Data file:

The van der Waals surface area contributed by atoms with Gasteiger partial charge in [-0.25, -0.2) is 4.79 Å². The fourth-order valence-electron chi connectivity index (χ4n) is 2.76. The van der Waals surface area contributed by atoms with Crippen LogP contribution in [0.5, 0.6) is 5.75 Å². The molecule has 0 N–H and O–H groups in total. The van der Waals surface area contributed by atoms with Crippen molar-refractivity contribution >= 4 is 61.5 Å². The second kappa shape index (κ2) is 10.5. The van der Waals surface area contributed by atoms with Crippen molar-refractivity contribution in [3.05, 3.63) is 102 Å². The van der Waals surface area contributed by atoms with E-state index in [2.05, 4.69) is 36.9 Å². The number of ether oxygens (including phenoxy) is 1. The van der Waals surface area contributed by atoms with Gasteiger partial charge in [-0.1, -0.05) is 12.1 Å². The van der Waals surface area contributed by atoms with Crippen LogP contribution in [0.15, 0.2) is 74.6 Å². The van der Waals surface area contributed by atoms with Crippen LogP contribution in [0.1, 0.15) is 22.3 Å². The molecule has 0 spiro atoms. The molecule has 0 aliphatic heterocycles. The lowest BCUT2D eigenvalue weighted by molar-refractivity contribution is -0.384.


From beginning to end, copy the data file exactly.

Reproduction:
The van der Waals surface area contributed by atoms with Gasteiger partial charge in [-0.25, -0.2) is 4.79 Å². The fourth-order valence-electron chi connectivity index (χ4n) is 2.76. The van der Waals surface area contributed by atoms with Crippen LogP contribution in [0.5, 0.6) is 5.75 Å². The molecule has 0 N–H and O–H groups in total. The van der Waals surface area contributed by atoms with Crippen molar-refractivity contribution >= 4 is 61.5 Å². The second kappa shape index (κ2) is 10.5. The van der Waals surface area contributed by atoms with Crippen molar-refractivity contribution in [3.05, 3.63) is 102 Å². The van der Waals surface area contributed by atoms with E-state index in [2.05, 4.69) is 36.9 Å². The number of ether oxygens (including phenoxy) is 1. The van der Waals surface area contributed by atoms with Gasteiger partial charge in [-0.1, -0.05) is 12.1 Å². The van der Waals surface area contributed by atoms with Crippen LogP contribution in [0.15, 0.2) is 74.6 Å². The van der Waals surface area contributed by atoms with Crippen LogP contribution in [0.1, 0.15) is 22.3 Å². The molecule has 0 spiro atoms. The molecule has 0 aliphatic heterocycles. The lowest BCUT2D eigenvalue weighted by molar-refractivity contribution is -0.384.